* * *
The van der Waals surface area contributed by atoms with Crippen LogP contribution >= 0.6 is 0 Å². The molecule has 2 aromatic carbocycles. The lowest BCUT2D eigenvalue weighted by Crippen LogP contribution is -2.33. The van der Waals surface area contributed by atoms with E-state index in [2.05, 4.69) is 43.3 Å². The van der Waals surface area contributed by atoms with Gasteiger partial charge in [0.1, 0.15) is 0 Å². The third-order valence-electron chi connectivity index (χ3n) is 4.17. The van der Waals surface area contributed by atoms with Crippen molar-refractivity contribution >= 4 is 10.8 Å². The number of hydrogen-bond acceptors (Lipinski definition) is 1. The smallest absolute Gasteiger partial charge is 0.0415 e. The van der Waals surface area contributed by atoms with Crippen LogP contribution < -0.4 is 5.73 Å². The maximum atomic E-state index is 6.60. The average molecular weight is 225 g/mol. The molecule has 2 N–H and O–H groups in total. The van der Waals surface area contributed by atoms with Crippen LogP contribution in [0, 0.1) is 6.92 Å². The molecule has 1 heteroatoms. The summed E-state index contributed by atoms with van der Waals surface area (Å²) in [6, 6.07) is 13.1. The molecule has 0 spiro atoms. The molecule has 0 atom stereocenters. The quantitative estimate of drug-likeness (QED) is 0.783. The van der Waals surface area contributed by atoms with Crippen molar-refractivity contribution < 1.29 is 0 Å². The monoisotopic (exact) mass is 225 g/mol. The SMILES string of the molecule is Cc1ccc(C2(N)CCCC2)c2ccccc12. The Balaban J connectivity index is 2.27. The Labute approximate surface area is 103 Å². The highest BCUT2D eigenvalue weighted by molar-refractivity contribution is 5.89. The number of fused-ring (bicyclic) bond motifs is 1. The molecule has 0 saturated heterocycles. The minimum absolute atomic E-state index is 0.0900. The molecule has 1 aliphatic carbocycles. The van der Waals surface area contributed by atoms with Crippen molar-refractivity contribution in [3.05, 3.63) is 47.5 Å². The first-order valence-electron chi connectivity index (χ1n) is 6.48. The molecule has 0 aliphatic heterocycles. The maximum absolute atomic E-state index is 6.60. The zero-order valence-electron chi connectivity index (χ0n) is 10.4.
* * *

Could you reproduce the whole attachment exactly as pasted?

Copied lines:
The van der Waals surface area contributed by atoms with Crippen LogP contribution >= 0.6 is 0 Å². The molecule has 2 aromatic carbocycles. The lowest BCUT2D eigenvalue weighted by Crippen LogP contribution is -2.33. The van der Waals surface area contributed by atoms with E-state index in [2.05, 4.69) is 43.3 Å². The van der Waals surface area contributed by atoms with Gasteiger partial charge in [0.1, 0.15) is 0 Å². The third-order valence-electron chi connectivity index (χ3n) is 4.17. The van der Waals surface area contributed by atoms with Crippen molar-refractivity contribution >= 4 is 10.8 Å². The number of hydrogen-bond acceptors (Lipinski definition) is 1. The smallest absolute Gasteiger partial charge is 0.0415 e. The van der Waals surface area contributed by atoms with Crippen LogP contribution < -0.4 is 5.73 Å². The maximum atomic E-state index is 6.60. The average molecular weight is 225 g/mol. The molecule has 2 N–H and O–H groups in total. The van der Waals surface area contributed by atoms with Crippen LogP contribution in [0, 0.1) is 6.92 Å². The molecule has 1 heteroatoms. The summed E-state index contributed by atoms with van der Waals surface area (Å²) in [6, 6.07) is 13.1. The molecule has 0 spiro atoms. The molecule has 0 atom stereocenters. The quantitative estimate of drug-likeness (QED) is 0.783. The van der Waals surface area contributed by atoms with Crippen molar-refractivity contribution < 1.29 is 0 Å². The monoisotopic (exact) mass is 225 g/mol. The SMILES string of the molecule is Cc1ccc(C2(N)CCCC2)c2ccccc12. The Balaban J connectivity index is 2.27. The Labute approximate surface area is 103 Å². The highest BCUT2D eigenvalue weighted by molar-refractivity contribution is 5.89. The number of fused-ring (bicyclic) bond motifs is 1. The molecule has 0 saturated heterocycles. The minimum absolute atomic E-state index is 0.0900. The molecule has 1 aliphatic carbocycles. The van der Waals surface area contributed by atoms with Crippen molar-refractivity contribution in [3.05, 3.63) is 47.5 Å². The first-order valence-electron chi connectivity index (χ1n) is 6.48. The molecule has 0 aliphatic heterocycles. The maximum absolute atomic E-state index is 6.60. The zero-order valence-electron chi connectivity index (χ0n) is 10.4.